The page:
The launch of the Kindle got me thinking about all the things an e-reader can never be. You can't inscribe it to a loved one or press flowers between it's pages. It can never be an object, loved and cherished and passed from person to person, with any history. Your children cannot draw upon the pages and fill it with precious memories. Illustrations look terrible on it, especially art, which needs a grand scale. For these reasons and many more, help me celebrate the real thing: dusty old books!

Wednesday, 7 October 2009

Train spotting

Like a lot of boys I grew up loving trains. Proper trains... steam trains. I adored these Little Red Engine books by Diana Ross (I'm guessing that's not the Disco Diva...but who knows?). Certainly I much preferred them to Thomas the Tank Engine and co. Originally they had illustrations by Lewitt-Him, about whom I know nothing, except I love the design and order of the illustrations. Later books were illustrated in a very simular vein by Leslie Wood, and these books have been reissued. But Lewitt-Him's have not which is a shame. In any case the originals, with colour separation, lithographic covers are so much more beautiful than full colour modern covers, as is the matt paper within. I especially love the cover underneath the dustwrapper of Leslie Wood's illustration (bottom picture), just gorgeously simple. In the stories, which take me right back to home and my childhood, the Little Red Engine has remarkably straightforward adventures: In The Little Red Engine gets a name (which I think is possibly the first book in the series) he carries the King on the main line. "And then they came to a tunnel, the first it had ever been through. It took a deep breath: WHOOOOEEEEEOOOOO!" To a train mad kid that was poetry! His reward is to be named "Royal Red" by Special appointment to His Majesty the King. Quite right too!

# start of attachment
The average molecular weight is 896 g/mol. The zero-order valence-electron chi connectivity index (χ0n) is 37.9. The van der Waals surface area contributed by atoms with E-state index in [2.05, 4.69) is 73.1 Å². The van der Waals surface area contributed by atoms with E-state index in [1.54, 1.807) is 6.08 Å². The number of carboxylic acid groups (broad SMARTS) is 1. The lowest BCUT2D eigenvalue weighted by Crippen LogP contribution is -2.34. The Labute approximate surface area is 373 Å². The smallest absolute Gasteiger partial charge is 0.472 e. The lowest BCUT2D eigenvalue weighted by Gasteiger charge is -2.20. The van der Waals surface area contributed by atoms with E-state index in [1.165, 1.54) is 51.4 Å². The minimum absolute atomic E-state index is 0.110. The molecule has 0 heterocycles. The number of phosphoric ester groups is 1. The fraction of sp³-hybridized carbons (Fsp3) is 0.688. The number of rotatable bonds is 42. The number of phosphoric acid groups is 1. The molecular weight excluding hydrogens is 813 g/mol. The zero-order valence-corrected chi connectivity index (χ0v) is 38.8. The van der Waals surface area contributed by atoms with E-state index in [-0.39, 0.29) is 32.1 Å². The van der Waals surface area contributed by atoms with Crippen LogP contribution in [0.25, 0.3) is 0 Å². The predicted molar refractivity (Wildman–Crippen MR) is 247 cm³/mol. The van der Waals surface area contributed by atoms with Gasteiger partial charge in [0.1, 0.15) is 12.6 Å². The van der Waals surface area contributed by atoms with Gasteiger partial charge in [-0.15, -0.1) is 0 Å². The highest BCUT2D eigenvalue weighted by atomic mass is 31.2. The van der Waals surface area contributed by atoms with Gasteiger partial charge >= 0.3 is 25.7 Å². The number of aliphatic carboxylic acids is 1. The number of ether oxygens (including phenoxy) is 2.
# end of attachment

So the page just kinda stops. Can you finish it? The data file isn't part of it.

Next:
1. Sadly I don't remember these specific books, which sound beautiful. However I remember books of the type but being a 50's kid with 4 brothers all books had a lot of pairs of hands to pass through and so took a big battering. If anything survived it is now with my brothers but knowing their disrespect for anything to do with reading then I suspect nothing has.

  2. Well it's rare for a children's book to survive in good condition. But it's better for them to be battered than ignored...I think!